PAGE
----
There are many types of loans and lenders, each with their own specific terms and conditions... so how do you know which one is right for you? The following list of Private Loan Options is your Duke-based resource designed to assist in the research process of determining which lender provides the best borrowing option for you and your unique financial circumstance.

The following tool is designed to help students, families, and their support systems better understand their borrowing options when considering loans through private lenders, state agencies, and alternative programs outside of the Department of Education. 

Whether you're just starting to look at available loan programs or actively trying to compare terms and conditions between lenders, the list of Private Loan Options has been designed to simplify the research process and make it easier to find the borrowing option that will work best for your current financial needs. You can even use the filter setting enabled in the list to highlight specific features of the loan, such as:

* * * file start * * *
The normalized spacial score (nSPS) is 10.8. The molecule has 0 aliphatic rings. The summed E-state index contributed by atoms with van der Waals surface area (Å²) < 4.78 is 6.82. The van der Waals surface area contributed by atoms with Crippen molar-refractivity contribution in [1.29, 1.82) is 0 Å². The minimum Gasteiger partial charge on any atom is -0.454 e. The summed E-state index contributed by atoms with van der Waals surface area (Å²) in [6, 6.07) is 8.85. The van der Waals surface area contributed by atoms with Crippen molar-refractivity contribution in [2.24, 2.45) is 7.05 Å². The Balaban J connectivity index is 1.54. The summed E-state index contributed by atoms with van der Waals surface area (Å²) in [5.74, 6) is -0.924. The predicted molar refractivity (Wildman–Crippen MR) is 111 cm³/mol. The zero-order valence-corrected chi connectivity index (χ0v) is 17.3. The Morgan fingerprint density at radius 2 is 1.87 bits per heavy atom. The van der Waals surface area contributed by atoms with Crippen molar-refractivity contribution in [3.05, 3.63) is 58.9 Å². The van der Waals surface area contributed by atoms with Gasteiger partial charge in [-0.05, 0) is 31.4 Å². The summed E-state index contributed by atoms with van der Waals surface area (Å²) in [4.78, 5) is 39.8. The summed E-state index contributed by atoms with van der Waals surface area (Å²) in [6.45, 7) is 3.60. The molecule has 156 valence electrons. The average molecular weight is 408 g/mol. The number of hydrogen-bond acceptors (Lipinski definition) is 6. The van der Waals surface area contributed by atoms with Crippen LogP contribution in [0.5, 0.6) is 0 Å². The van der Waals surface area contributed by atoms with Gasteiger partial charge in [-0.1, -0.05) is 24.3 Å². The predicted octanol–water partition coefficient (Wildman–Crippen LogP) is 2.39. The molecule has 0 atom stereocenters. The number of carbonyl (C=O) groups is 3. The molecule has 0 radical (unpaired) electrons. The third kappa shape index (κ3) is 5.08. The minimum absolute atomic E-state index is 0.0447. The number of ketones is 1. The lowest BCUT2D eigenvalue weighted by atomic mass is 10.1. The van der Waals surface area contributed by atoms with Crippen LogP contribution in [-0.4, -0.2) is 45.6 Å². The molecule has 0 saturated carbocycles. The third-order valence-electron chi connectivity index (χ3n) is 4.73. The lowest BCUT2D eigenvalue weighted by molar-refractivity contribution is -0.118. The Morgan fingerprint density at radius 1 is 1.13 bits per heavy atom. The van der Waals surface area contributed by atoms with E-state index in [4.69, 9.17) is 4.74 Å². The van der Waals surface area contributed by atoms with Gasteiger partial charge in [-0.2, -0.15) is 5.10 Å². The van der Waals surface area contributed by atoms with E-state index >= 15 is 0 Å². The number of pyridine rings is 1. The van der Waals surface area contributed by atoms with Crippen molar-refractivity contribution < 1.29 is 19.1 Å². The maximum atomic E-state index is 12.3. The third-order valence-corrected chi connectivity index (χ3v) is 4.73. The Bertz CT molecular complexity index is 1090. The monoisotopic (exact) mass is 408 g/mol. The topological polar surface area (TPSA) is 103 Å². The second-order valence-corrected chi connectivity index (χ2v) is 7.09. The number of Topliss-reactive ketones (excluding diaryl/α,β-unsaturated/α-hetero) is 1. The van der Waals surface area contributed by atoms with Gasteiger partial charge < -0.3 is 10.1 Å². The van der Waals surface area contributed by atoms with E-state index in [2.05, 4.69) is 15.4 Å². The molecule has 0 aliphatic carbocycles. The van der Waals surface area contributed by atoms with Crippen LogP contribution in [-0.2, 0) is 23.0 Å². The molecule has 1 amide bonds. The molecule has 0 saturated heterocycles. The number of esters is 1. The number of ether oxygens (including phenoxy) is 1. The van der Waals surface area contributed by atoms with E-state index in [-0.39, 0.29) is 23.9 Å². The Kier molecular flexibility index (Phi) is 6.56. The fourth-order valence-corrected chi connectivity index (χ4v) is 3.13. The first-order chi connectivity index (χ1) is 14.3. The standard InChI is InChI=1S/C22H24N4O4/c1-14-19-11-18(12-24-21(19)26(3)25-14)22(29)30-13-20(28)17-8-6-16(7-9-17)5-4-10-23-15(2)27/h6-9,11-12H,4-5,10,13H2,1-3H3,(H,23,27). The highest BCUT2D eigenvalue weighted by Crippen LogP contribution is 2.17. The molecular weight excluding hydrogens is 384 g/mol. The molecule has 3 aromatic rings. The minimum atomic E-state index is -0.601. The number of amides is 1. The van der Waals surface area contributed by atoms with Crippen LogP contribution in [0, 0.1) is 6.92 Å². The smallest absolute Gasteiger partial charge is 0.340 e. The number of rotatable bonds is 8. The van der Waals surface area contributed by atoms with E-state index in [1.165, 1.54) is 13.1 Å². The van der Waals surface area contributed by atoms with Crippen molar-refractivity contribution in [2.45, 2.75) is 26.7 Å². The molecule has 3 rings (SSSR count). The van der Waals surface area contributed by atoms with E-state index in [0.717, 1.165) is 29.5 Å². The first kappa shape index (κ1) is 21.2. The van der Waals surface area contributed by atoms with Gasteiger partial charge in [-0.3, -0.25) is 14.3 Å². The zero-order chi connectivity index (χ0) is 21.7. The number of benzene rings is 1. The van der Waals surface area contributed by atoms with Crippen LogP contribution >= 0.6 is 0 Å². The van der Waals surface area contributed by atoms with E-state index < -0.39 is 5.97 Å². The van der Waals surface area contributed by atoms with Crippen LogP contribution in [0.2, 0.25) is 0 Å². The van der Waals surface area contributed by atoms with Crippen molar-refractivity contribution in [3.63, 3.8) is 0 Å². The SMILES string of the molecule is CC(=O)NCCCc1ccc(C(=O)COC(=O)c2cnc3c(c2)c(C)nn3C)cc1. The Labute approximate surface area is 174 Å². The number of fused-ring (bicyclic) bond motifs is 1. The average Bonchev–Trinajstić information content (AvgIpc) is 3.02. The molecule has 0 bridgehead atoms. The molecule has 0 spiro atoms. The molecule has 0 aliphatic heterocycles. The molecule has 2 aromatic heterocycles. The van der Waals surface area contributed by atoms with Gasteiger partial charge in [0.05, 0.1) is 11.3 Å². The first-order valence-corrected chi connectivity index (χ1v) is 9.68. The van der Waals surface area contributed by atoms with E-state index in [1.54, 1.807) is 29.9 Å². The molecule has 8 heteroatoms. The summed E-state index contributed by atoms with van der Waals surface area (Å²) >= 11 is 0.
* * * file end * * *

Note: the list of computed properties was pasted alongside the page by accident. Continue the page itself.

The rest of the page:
• Repayment terms and timelines
  • Credit & co-signer requirements
  • Availability for less than half-time students 
  • Use towards past due balances

Need help in understanding a specific term or condition? Feel free to reach out to our office for assistance! 

Private Loan Options

To assist with the process of identifying private educational loan options for financing your educational experience at Duke, the Office of Student Loans and Personal Finance has comprised a list of educational lenders to consider. The list of lenders are organized into two overarching categories: 

  • U.S. Citizen or Non-U.S. Citizen with U.S. Co-Signer